A novel anti-cancer role of β-apopicropodophyllin against non-small cell lung cancer cells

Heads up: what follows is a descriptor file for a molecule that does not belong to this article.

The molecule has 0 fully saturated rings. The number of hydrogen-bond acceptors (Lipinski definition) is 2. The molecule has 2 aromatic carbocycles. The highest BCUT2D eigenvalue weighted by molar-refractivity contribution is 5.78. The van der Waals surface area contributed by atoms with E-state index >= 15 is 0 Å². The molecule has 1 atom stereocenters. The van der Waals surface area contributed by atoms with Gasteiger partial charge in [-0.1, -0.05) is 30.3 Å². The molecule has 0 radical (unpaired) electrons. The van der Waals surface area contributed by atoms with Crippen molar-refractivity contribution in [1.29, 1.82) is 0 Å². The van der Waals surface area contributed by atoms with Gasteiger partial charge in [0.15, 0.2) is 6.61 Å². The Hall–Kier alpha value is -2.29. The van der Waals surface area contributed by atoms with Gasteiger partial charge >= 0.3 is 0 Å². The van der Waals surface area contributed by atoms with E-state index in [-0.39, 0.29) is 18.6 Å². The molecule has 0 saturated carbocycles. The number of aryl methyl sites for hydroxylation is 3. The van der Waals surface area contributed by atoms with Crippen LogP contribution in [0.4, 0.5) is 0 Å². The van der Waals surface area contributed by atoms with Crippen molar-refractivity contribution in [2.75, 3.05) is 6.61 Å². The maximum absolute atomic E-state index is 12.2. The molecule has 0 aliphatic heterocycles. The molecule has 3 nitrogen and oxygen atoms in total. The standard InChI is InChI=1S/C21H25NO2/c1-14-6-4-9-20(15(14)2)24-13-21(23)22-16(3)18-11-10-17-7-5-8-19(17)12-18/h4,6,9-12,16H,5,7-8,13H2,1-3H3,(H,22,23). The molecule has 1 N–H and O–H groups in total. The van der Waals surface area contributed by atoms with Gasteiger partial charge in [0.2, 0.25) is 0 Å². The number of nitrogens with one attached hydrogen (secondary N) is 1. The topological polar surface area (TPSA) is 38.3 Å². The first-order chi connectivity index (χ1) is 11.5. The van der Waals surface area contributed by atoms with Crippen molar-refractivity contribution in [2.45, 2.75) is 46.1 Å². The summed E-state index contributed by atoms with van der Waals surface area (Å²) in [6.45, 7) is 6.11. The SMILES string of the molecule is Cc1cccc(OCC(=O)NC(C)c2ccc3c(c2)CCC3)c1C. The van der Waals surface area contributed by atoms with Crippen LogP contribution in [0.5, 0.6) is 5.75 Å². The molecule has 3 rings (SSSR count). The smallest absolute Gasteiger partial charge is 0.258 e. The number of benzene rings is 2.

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We previously reported that podophyllotoxin acetate (PA) inhibits the growth and proliferation of non-small cell lung cancer (NSCLC) cells and also makes them more sensitive to radiation and chemotherapeutic agents. In an attempt to enhance PA activity, we synthesized 34 derivatives based on podophyllotoxin (PPT). Screening of the derivative compounds for anti-cancer activity against NSCLC led to the identification of β-apopicropodophyllin (APP) as a strong anti-cancer agent. In addition to its role as an immunosuppressive regulator of the T-cell mediated immune response, the compound additionally showed anti-cancer activity against A549, NCI-H1299 and NCI-460 cell lines with IC50 values of 16.9, 13.1 and 17.1 nM, respectively. The intracellular mechanisms underlying the effects of APP were additionally examined. APP treatment caused disruption of microtubule polymerization and DNA damage, which led to cell cycle arrest, as evident from accumulation of phospho-CHK2, p21, and phospho-Cdc2. Moreover, APP stimulated the pro-apoptotic ER stress signaling pathway, indicated by elevated levels of BiP, phospho-PERK, phospho-eIF2α, CHOP and ATF4. We further observed activation of caspase-3, -8 and -9, providing evidence that both intrinsic and extrinsic apoptotic pathways were triggered. In vivo, APP inhibited tumor growth of NSCLC xenografts in nude mice by promoting apoptosis. Our results collectively support a novel role of APP as an anticancer agent that evokes apoptosis by inducing microtubule disruption, DNA damage, cell cycle arrest and ER stress.Highlightsβ-apopicropodophyllin (APP) is one of derivatives of podophyllotoxin.APP retards growth of non-small cell lung cancer cells.APP could cause disruption of microtubule polymerization and DNA damage.APP stimulated the pro-apoptotic G2/M cell cycle arrest ER stress signaling.Final effect of APP on non-small cell lung cancer cells is in vitro/in vivo apoptosis.

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